SWBAT identify W.E.B. Du Bois as a prominent figure during reconstruction.
SWBAT explain W.E.B. Du Bois’ political views
W.E.B. Du Bois was born during the term of President Andrew Johnson and died the year that Lyndon Johnson became president. Du Bois was born and raised in Massachusetts, and graduated in 1888 from Fisk University, a black liberal arts college in Nashville, Tennessee. During the summer, he taught in a rural school and later wrote about his experiences in his book THE SOULS OF BLACK FOLK.
In 1895, Du Bois became the first African American to receive a Ph.D. in the subject of history from Harvard University. He then studied in Germany but ran out of funds before he could earn a post-doctoral degree. With the publication of THE PHILADELPHIA NEGRO: A SOCIAL STUDY in 1899, the first case study of a black community in the United States, as well as papers on black farmers, businessmen, and black life in Southern communities, Du Bois established himself as the first great scholar of black life in America.
He taught sociology at Atlanta University between 1898 and 1910. Du Bois had hoped that social science could help eliminate segregation, but he eventually came to the conclusion that the only effective strategy against racism was agitation. He challenged the dominant ideology of black accommodation as preached and practiced by Booker T. Washington, then the most influential black man in America. Washington urged blacks to accept discrimination for the time being and elevate themselves through hard work and economic gain to win the respect of whites.
In 1903, in his famous book THE SOULS OF BLACK FOLK, Du Bois charged that Washington’s strategy kept the black man down rather than freed him. This attack crystallized the opposition to Booker T. Washington among many black intellectuals, polarizing the leaders of the black community into two wings — the “conservative” supporters of Washington and his “radical” critics. In 1905, Du Bois took the lead in founding the short-lived Niagara Movement, intended to be an organization advocating civil rights for blacks. Although the Niagara Movement faltered, it was the forerunner of the National Association for the Advancement of Colored People (NAACP), which was founded in 1909. Du Bois played a prominent role in the organization’s creation and became its director of research and the editor of its magazine, THE CRISIS.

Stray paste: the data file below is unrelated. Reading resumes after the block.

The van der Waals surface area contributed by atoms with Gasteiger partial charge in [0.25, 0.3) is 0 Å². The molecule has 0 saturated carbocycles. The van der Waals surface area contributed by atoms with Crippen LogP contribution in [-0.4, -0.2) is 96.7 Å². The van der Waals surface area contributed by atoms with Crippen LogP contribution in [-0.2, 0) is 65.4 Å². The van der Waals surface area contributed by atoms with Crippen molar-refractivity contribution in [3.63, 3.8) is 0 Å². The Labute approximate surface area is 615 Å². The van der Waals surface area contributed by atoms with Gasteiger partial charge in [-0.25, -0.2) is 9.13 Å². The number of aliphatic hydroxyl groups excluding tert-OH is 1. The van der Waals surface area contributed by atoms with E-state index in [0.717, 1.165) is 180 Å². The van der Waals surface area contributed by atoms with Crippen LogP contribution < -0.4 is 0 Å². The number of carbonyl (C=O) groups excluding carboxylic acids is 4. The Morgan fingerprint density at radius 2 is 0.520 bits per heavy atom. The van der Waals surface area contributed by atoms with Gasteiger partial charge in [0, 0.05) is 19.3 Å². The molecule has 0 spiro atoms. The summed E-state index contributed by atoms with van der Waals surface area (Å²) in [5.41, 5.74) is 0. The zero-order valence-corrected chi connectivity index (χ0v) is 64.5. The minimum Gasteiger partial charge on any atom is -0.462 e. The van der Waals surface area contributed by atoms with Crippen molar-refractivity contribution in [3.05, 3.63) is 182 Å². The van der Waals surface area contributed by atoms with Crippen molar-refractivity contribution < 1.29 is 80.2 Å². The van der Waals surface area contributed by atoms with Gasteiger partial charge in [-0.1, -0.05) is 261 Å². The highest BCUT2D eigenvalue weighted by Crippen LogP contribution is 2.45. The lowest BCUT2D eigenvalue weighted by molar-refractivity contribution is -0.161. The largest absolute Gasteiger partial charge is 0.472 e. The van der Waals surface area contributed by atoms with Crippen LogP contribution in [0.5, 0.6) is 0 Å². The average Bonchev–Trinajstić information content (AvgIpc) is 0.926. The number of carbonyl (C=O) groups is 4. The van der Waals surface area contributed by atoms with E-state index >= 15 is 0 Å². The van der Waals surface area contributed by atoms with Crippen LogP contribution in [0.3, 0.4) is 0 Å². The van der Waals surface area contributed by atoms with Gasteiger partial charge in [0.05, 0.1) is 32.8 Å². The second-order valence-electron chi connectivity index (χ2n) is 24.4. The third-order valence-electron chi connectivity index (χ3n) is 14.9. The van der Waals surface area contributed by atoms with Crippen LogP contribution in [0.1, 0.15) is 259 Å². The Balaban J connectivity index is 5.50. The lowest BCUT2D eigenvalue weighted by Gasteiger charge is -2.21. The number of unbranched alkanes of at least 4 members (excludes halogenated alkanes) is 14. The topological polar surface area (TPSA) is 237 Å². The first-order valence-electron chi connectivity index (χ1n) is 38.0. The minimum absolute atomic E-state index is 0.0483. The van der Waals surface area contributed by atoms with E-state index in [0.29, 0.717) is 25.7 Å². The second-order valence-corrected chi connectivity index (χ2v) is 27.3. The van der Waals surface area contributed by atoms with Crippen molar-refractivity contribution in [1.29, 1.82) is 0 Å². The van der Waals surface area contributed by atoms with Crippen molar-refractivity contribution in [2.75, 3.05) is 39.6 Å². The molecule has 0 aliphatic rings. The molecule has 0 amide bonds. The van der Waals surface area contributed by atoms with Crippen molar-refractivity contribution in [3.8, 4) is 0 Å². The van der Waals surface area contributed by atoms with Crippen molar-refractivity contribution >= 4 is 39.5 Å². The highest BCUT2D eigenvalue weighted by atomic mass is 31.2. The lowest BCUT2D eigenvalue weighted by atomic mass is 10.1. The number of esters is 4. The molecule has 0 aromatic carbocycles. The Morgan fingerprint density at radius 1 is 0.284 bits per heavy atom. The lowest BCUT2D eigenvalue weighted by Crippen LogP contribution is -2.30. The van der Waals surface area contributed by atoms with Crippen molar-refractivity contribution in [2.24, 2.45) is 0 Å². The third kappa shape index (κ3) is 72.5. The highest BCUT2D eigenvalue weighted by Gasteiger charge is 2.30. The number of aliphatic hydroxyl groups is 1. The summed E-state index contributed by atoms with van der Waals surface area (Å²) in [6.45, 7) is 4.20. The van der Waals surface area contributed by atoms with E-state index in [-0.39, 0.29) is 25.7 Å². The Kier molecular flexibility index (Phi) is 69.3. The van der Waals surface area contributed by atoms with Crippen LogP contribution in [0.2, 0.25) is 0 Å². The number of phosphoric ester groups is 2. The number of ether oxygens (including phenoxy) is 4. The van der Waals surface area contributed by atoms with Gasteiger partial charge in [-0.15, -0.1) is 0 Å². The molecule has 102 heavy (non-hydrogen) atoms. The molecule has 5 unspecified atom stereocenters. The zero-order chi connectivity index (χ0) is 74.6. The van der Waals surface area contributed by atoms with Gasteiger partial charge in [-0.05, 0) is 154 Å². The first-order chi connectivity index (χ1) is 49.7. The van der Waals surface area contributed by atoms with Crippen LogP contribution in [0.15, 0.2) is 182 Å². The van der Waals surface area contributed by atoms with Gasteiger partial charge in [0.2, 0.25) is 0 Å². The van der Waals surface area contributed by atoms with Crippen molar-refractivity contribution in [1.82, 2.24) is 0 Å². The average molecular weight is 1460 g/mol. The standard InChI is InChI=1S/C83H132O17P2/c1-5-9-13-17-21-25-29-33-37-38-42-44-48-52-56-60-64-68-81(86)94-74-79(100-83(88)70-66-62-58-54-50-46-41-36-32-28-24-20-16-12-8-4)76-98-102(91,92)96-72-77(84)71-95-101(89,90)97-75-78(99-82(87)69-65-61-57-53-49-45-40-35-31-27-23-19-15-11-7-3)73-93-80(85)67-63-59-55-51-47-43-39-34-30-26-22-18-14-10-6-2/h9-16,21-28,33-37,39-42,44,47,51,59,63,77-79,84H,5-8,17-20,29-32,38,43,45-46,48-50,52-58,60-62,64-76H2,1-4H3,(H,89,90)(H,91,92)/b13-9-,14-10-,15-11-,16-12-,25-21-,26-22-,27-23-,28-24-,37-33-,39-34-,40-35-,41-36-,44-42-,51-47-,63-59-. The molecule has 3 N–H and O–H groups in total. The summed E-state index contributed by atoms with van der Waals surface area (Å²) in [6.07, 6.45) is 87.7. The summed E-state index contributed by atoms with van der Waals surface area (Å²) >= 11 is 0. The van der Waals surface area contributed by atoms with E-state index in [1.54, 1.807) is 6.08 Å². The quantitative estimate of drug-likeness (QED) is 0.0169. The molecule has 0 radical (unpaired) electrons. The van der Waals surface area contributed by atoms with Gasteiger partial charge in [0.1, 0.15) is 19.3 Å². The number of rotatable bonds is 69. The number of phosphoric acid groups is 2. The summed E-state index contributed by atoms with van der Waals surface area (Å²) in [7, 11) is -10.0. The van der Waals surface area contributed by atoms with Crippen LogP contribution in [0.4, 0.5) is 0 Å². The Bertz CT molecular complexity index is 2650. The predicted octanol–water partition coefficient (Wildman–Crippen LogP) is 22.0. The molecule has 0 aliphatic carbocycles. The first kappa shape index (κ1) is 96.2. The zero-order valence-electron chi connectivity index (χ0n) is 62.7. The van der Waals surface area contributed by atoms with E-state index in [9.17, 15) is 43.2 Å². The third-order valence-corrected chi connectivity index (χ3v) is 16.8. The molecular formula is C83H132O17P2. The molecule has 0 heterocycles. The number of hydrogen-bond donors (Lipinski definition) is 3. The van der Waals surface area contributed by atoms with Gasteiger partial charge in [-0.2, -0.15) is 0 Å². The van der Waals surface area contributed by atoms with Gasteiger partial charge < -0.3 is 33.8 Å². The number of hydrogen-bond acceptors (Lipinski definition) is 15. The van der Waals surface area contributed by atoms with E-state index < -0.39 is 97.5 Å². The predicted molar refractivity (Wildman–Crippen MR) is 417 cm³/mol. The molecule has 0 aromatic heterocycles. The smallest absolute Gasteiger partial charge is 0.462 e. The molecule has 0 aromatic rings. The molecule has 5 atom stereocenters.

For many young African Americans in the period from 1910 through the 1930s, Du Bois was the voice of the black community. He attacked Woodrow Wilson when the president allowed his cabinet members to segregate the federal government. He continued to fight against the demand by many whites that black education be primarily industrial and that black students in the South learn to accept white supremacy. Du Bois emphasized the necessity for higher education in order to develop the leadership capacity among the most able 10 percent of black Americans, whom he dubbed “The Talented Tenth.”
In the 1930s, Du Bois found himself in a bitter dispute with Walter White, the head of the NAACP, when Du Bois suddenly penned articles that advocated voluntary segregation, maintaining that black children would receive a better education from black teachers. Du Bois resigned from the editorship of THE CRISIS and the NAACP in 1934.
He taught for the next ten years at Atlanta University and published two of his major works, BLACK RECONSTRUCTION: AN ESSAY TOWARD A HISTORY OF THE PART WHICH BLACK FOLK PLAYED IN THE ATTEMPT TO RECONSTRUCT DEMOCRACY IN AMERICA 1860-1880 and DUSK OF DAWN. In 1951, when he was 83 years old, the federal government prosecuted Du Bois for his affiliation with the Communist Party. A judge eventually threw out the case. Disillusioned with the United States, he officially joined the Communist Party in 1961 and moved to Ghana; he renounced his American citizenship more than a year later.